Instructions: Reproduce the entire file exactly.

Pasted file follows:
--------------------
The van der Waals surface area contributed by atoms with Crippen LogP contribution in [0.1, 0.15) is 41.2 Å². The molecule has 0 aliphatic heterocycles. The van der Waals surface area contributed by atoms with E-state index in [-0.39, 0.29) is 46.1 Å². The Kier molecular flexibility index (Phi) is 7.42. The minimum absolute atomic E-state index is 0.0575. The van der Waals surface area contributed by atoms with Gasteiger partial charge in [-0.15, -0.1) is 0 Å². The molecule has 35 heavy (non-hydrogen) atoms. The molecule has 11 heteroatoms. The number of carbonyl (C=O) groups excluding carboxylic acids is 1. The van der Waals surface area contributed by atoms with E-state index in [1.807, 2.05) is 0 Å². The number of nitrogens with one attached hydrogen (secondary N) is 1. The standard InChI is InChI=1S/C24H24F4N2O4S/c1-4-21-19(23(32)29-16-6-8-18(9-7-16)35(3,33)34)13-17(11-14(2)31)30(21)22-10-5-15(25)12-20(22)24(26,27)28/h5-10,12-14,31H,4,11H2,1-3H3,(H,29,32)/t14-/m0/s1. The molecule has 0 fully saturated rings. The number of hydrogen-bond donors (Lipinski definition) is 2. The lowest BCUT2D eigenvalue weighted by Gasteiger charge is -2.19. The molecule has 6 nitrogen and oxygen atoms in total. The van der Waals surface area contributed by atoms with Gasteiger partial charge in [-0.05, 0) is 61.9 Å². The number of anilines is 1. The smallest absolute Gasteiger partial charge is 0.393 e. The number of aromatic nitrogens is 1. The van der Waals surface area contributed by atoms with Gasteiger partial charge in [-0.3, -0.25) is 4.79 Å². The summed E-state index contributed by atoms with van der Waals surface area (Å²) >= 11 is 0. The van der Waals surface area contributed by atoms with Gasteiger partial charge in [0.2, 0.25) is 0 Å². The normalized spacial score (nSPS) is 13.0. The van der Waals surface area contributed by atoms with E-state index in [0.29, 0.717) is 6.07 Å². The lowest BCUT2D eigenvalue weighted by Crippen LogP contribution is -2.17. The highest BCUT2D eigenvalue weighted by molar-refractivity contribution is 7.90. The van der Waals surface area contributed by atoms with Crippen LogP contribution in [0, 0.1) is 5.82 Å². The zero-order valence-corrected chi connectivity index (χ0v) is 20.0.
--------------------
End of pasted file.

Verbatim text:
The van der Waals surface area contributed by atoms with Crippen LogP contribution in [0.1, 0.15) is 41.2 Å². The molecule has 0 aliphatic heterocycles. The van der Waals surface area contributed by atoms with E-state index in [-0.39, 0.29) is 46.1 Å². The Kier molecular flexibility index (Phi) is 7.42. The minimum absolute atomic E-state index is 0.0575. The van der Waals surface area contributed by atoms with Gasteiger partial charge in [-0.15, -0.1) is 0 Å². The molecule has 35 heavy (non-hydrogen) atoms. The molecule has 11 heteroatoms. The number of carbonyl (C=O) groups excluding carboxylic acids is 1. The van der Waals surface area contributed by atoms with E-state index in [1.807, 2.05) is 0 Å². The number of nitrogens with one attached hydrogen (secondary N) is 1. The standard InChI is InChI=1S/C24H24F4N2O4S/c1-4-21-19(23(32)29-16-6-8-18(9-7-16)35(3,33)34)13-17(11-14(2)31)30(21)22-10-5-15(25)12-20(22)24(26,27)28/h5-10,12-14,31H,4,11H2,1-3H3,(H,29,32)/t14-/m0/s1. The molecule has 0 fully saturated rings. The number of hydrogen-bond donors (Lipinski definition) is 2. The lowest BCUT2D eigenvalue weighted by Gasteiger charge is -2.19. The molecule has 6 nitrogen and oxygen atoms in total. The van der Waals surface area contributed by atoms with Gasteiger partial charge in [-0.05, 0) is 61.9 Å². The number of anilines is 1. The smallest absolute Gasteiger partial charge is 0.393 e. The number of aromatic nitrogens is 1. The van der Waals surface area contributed by atoms with Gasteiger partial charge in [-0.3, -0.25) is 4.79 Å². The summed E-state index contributed by atoms with van der Waals surface area (Å²) >= 11 is 0. The van der Waals surface area contributed by atoms with Gasteiger partial charge in [0.2, 0.25) is 0 Å². The normalized spacial score (nSPS) is 13.0. The van der Waals surface area contributed by atoms with E-state index in [0.29, 0.717) is 6.07 Å². The lowest BCUT2D eigenvalue weighted by Crippen LogP contribution is -2.17. The highest BCUT2D eigenvalue weighted by molar-refractivity contribution is 7.90. The van der Waals surface area contributed by atoms with Crippen LogP contribution in [0, 0.1) is 5.82 Å². The zero-order valence-corrected chi connectivity index (χ0v) is 20.0.